Quilting Offers Multidisciplinary Exploration of Math and Art

Quilting Offers Multidisciplinary Exploration of Math and Art

Often, math and art are seen as opposites: structure and the lack thereof. At the intersection of the two, however, lies quilting: an art form that is inherently mathematical. Families can explore everything from shape identification to tessellations by learning to create quilts together!

Art and math are often seen as being disconnected and opposite from one another: one offering structure and systematic methods, and the other following no predetermined procedures and adhering to no rules. The two are, however, very closely linked and by finding the overlap between creativity and mathematical concepts, families can discover context for and the purpose of some of math’s big ideas.

Quilting offers a fantastic creative entry point for learning math at any age or level. Impossible without basic geometry concepts, quilting involves a great deal of math. The most obvious and easily accessible math topic to explore through quilting is geometry, as all quilts are designed and created based on a complex pattern whose roots lie in the properties of the shapes of the pieces from which it is made. Quilting does, of course, require some sewing skills, but as long as you can sew in a straight line, you can make a quilt. Read the rest of this entry »

Knitting Supports Explorations of History, Agriculture & Mathematics

Cast On for Explorations of Math, Local History, and Service-Based Learning Through Knitting

An age-old skill, knitting provides us with some of our most treasured warm clothes. Learning the art of knitting can not only help to provide warmth, but can lead to explorations of local history, local agriculture, and complex math – and families can even engage in service-based learning by donating hand-knitted goods to help support people in need!

Winter means the wearing of layers – some of our most treasured of which have been hand-knitted with love. Mittens from nana, sweaters from mum, scarves from caring neighbors – all of these handmade warmth-giving items are precious, not only because of the love and care that went into making them, but because of their connection to our agrarian history and the learning opportunities that they can spark. Learning to knit (whether self-taught or guided by an expert) is a creative endeavor like no other, and can lead to explorations of history, culture, complex mathematical concepts, art, and even service-based learning!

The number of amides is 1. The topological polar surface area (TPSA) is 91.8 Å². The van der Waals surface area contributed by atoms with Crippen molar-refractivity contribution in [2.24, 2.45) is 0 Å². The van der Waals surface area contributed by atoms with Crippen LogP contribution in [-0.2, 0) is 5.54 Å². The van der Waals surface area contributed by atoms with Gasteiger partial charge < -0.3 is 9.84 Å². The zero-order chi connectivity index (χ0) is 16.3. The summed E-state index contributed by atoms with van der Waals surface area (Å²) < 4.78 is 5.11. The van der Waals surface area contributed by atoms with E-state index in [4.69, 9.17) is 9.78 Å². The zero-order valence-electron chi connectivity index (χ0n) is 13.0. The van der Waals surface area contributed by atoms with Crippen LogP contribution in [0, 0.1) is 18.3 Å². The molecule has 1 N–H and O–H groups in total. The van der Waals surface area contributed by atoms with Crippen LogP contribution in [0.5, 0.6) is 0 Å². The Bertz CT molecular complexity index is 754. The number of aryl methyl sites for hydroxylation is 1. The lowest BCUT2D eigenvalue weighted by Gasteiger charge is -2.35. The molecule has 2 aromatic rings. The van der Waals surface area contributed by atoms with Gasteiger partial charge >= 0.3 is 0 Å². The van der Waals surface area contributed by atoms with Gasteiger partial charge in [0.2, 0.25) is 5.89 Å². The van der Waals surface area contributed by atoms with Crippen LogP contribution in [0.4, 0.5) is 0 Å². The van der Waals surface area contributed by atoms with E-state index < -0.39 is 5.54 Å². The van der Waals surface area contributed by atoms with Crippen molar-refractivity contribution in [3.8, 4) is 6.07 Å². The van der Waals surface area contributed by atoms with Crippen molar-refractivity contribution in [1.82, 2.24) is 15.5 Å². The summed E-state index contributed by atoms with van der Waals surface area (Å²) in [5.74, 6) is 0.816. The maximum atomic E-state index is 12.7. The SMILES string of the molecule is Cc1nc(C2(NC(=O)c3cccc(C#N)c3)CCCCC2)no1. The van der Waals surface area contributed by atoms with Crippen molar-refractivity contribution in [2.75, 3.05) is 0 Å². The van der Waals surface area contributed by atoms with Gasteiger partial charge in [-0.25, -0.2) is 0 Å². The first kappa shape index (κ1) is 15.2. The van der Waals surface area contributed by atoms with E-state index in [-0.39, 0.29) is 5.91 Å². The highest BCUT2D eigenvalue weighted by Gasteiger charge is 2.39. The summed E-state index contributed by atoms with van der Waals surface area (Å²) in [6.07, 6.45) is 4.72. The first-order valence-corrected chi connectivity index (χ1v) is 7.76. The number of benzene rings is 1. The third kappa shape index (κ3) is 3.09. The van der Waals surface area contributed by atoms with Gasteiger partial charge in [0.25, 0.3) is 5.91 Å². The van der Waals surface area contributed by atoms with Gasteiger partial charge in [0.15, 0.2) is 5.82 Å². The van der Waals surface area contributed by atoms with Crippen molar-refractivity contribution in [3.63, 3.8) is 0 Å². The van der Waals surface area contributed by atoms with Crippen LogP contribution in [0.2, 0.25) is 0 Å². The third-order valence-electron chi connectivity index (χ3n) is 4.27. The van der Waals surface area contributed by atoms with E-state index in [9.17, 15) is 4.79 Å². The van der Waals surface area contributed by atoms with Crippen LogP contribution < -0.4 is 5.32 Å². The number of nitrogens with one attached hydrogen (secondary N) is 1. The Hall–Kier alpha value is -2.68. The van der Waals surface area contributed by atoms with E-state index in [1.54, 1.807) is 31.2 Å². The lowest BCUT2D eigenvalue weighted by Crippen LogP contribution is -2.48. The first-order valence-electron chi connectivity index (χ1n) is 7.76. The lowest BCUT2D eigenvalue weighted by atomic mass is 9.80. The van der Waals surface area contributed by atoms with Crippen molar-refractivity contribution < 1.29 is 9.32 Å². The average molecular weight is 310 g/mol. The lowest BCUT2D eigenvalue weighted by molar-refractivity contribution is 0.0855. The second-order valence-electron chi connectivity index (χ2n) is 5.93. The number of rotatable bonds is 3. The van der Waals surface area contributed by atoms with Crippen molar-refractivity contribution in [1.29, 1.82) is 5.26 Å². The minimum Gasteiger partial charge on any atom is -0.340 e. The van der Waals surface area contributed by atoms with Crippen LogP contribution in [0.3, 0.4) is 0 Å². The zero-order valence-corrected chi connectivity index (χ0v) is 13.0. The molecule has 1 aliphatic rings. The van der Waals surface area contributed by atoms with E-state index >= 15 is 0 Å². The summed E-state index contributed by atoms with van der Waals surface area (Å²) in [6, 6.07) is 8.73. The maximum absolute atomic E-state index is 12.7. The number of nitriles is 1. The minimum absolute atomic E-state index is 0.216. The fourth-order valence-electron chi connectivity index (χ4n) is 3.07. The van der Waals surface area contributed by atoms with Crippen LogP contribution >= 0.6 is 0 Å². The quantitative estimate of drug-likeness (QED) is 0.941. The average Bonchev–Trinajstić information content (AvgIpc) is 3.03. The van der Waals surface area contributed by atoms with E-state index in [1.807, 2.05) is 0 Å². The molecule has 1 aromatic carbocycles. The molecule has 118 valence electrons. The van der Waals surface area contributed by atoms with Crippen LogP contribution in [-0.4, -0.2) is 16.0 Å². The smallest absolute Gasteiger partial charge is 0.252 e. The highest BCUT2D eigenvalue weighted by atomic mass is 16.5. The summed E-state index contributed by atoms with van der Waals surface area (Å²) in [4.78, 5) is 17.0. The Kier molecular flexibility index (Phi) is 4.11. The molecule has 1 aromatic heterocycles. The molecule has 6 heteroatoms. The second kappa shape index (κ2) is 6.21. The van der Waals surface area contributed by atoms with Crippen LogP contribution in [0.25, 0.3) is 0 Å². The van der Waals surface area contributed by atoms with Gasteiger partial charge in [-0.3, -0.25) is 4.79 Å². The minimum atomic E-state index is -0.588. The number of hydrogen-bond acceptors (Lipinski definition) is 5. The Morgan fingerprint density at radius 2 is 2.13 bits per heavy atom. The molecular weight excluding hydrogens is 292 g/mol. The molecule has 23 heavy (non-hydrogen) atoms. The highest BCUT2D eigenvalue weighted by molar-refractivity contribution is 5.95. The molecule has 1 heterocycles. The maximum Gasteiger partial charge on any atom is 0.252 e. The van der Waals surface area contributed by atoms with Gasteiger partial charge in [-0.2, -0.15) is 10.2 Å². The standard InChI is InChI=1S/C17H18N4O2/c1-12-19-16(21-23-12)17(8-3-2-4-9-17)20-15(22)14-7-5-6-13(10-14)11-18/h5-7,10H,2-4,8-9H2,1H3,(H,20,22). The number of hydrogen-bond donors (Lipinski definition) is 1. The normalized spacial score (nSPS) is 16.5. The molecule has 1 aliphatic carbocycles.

Drawing upon western Massachusetts’ rich fiber culture, families can find numerous resources to support knitting-based studies of sheep and shepherding. While sheep usually steal the springtime barnyard show, sheep-based learning can take place any time of year with a few skeins of yarn and some needles! Once upon a time, all yarn would have come from hand-carded wool and been hand-spun, but these days, most woolen yarn is processed in a factory. Nevertheless, it’s still possible to get locally-sourced yarns (and even hand-spun local yarns!) by doing a little research and shopping locally. CISA offers a list of nearly twenty fiber-producing farms in western MA, proving that the tradition of local wool is still alive today!  Read the rest of this entry »

Literary Guide for Lisa Campbell Ernst’s “Sam Johnson and the Blue Ribbon Quilt”

Sam Johnson and the Blue Ribbon Quilt by Lisa Campbell Ernst

More than just a tale about a farmer who wishes to sew quilts rather than sowing seeds, Sam Johnson and the Blue Ribbon Quilt can be used to raise discussion about gender roles and cooperation – not to mention opportunities to connect the story to concepts in math, art, and history, too!

This week’s installment of Hilltown Families’ 2015 Summer Reading Resource series features Lisa Campbell Ernst’s Sam Johnson and the Blue Ribbon Quilt. A heartwarming tale featuring themes of rural living, cooperation, and gender roles, the story is a great read for folks ages 5 and older.

Sam Johnson, one half of the book’s namesake, is a rural farmer who leads what appears to be a fairly idyllic agrarian life. One day, he decides that he’d like to learn to quilt and asks his wife’s quilting group if he can join. Surprised that a man would request such a thing, the women turn Sam away. Rather than be discouraged, Sam stands up for himself and pickets their decision, then creates his very own men’s quilting group. With his fellow male quilters, Sam creates a beautiful quilt that he plans to enter in the county fair – in order to compete against the women’s group’s creation. In the end, an accident and a compromise combine to make for a surprisingly happy ending.  Read the rest of this entry »

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